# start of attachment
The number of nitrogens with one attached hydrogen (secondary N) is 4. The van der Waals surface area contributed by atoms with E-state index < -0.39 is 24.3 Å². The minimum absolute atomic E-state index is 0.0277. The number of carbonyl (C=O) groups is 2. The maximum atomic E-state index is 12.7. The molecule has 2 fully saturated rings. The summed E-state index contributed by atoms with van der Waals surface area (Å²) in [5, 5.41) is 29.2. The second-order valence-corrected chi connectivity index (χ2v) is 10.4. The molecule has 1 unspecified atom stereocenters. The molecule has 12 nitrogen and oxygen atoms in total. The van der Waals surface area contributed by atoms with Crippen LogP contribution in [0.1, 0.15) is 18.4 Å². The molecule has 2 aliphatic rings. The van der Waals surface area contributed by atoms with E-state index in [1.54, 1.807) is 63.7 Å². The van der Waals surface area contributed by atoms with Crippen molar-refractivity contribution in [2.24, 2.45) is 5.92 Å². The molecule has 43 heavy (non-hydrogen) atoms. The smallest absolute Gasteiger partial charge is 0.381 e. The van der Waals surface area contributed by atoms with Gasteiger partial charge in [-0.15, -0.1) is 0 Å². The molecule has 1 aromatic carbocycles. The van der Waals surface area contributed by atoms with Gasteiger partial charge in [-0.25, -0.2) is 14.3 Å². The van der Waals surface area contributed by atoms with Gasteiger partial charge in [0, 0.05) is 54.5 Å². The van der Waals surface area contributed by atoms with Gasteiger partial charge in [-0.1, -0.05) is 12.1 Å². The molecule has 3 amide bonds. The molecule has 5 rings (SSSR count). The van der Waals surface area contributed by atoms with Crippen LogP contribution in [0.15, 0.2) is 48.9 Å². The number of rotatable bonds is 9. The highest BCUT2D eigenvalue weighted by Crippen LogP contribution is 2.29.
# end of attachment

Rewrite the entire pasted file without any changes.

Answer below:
The number of nitrogens with one attached hydrogen (secondary N) is 4. The van der Waals surface area contributed by atoms with E-state index < -0.39 is 24.3 Å². The minimum absolute atomic E-state index is 0.0277. The number of carbonyl (C=O) groups is 2. The maximum atomic E-state index is 12.7. The molecule has 2 fully saturated rings. The summed E-state index contributed by atoms with van der Waals surface area (Å²) in [5, 5.41) is 29.2. The second-order valence-corrected chi connectivity index (χ2v) is 10.4. The molecule has 1 unspecified atom stereocenters. The molecule has 12 nitrogen and oxygen atoms in total. The van der Waals surface area contributed by atoms with Crippen LogP contribution in [0.1, 0.15) is 18.4 Å². The molecule has 2 aliphatic rings. The van der Waals surface area contributed by atoms with E-state index in [1.54, 1.807) is 63.7 Å². The van der Waals surface area contributed by atoms with Crippen molar-refractivity contribution in [2.24, 2.45) is 5.92 Å². The molecule has 43 heavy (non-hydrogen) atoms. The smallest absolute Gasteiger partial charge is 0.381 e. The van der Waals surface area contributed by atoms with Gasteiger partial charge in [-0.15, -0.1) is 0 Å². The molecule has 1 aromatic carbocycles. The van der Waals surface area contributed by atoms with Gasteiger partial charge in [-0.25, -0.2) is 14.3 Å². The van der Waals surface area contributed by atoms with Gasteiger partial charge in [0, 0.05) is 54.5 Å². The van der Waals surface area contributed by atoms with Gasteiger partial charge in [-0.1, -0.05) is 12.1 Å². The molecule has 3 amide bonds. The molecule has 5 rings (SSSR count). The van der Waals surface area contributed by atoms with Crippen LogP contribution in [0.15, 0.2) is 48.9 Å². The number of rotatable bonds is 9. The highest BCUT2D eigenvalue weighted by Crippen LogP contribution is 2.29.